Michele and Francesco Moretti tell all on the business IT consultancy and integration firm's current and future movements
CTG: What are the common weaknesses of nearshore IT contracts? How should they be avoided in your experience?
FM: Typically, traditional nearshore IT contracts will deploy staff with little business experience of how the particular sector the client operates in works. This leads to a disconnect between the developers and the client who find their processes and sensitivities are not immediately grasped. Another common issue is a lack of regular contact between project managers and developers. This means problems are spotted much too late, increasing the costs of understanding and then resolving issues. At Fincons, we use agile work methods in addition to our smart shore centre. Agile workflows enable effective remote working as there are numerous contact points between developers and managers, resulting in more frequent interfacing and therefore more frequent checking. This means problems are detected earlier, saving time and resources.
CTG: What are the advantages of having your delivery centre in Italy?
FM: The Fincons Delivery Centre was set up in 2008 in Bari, a port and university city in southern Italy. We now have a team of 370 dedicated, highly qualified staff - 90 per cent are graduates. A key characteristic of the centre is the negligible level of staff turnover. Clients greatly appreciate the consistency we provide, as our staff can ensure that operations continue to run smoothly. Our clients can also be rest assured that, as the centre is based in Europe, it will be fully compliant with the new GDPR (General Data Protection Regulation) when it comes into force next year.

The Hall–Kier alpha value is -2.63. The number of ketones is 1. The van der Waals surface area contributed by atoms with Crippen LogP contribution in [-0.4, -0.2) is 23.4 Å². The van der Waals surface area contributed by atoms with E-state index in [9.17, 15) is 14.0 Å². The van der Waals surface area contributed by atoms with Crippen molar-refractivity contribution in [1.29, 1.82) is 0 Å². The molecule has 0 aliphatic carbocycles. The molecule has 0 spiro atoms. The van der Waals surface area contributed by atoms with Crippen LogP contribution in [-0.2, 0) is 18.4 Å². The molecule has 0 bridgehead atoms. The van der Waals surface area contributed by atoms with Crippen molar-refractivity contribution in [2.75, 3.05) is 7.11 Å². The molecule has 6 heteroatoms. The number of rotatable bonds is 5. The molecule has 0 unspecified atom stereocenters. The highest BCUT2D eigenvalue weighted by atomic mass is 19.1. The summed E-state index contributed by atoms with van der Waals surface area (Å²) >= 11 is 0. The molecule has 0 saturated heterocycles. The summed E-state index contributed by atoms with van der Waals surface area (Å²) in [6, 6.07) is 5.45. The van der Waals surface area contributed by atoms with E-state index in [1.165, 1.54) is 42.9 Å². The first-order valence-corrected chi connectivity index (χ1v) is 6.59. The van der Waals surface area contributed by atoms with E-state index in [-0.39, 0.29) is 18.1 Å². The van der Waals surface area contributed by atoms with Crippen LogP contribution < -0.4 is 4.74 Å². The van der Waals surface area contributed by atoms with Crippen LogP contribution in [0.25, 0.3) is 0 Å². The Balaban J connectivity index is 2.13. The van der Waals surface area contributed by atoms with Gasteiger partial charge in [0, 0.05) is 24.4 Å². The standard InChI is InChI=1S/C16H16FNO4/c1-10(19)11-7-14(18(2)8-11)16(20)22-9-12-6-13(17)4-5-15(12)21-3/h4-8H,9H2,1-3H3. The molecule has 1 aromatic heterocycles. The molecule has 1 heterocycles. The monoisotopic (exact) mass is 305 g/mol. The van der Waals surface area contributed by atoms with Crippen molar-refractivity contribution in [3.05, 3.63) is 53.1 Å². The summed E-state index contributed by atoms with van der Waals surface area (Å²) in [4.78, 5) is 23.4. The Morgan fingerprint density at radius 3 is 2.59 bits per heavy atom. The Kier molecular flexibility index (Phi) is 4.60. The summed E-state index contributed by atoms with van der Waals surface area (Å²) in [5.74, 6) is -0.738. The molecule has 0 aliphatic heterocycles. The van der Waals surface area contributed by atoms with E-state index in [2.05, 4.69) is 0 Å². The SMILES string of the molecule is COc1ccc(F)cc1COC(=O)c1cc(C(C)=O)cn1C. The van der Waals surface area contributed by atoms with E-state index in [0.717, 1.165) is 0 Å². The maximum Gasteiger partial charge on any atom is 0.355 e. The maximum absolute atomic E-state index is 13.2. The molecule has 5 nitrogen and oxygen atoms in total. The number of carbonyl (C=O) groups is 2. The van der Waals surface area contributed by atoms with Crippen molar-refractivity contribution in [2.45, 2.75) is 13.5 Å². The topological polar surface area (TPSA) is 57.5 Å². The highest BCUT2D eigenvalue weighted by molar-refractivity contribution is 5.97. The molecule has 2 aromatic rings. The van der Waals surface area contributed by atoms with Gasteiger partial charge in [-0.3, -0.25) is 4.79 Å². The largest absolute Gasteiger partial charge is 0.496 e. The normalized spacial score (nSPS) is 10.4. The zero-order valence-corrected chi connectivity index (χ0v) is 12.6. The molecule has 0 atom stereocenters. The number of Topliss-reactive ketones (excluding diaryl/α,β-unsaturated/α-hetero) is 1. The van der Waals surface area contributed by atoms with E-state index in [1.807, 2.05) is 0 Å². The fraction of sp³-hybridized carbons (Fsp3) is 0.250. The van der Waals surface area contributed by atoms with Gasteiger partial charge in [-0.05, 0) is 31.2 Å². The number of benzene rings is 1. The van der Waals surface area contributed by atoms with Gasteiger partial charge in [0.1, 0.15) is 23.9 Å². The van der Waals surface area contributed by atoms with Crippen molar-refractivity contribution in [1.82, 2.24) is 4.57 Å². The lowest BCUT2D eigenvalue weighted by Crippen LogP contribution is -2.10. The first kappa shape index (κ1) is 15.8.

CTG: As promoters of innovation what do you think are the key traits of innovative firms?
MM: There are several factors that keep Fincons innovative. We constantly look out for new technologies and solutions from different global vendors. This vendor-neutral approach is key to remaining innovative as we are not limited to who we can work with. Secondly, working across a range of sectors constantly presents us with new challenges - inspiring new ideas and solutions. Thirdly, as we expand to different locations, we actively invest in scouting out innovation and inspiration elsewhere. And lastly, we strongly believe in the importance of continual training and research, including regular exchange of ideas with academia, and ensuring our staff is cross-functional, meaning they gain experience across different stages of the software development process.
CTG: What type of institutional promotion of an innovative culture do you think helps businesses and which would Fincons like to see more of?
FM: We often work with universities and research institutions to generate new ideas and nurture talent. We take full advantage of all the opportunities available, for instance, by taking part in EU-funded projects alongside major players in key industries, technology companies, universities and research institutes. One example is the Multi-Platform Application Toolkit (MPAT) project, under the EU's programme for Leadership in enabling and industrial technologies - ICT. As a participant, we were able to develop cutting-edge engagement-experience solutions that have proven very useful to advertisers such as out-of-live-flow interaction, appointment booking over TV, second-screen interaction and many more. In fact, we were developing solutions in the broadband and broadcast convergence arena long before HbbTV became a standard in the UK.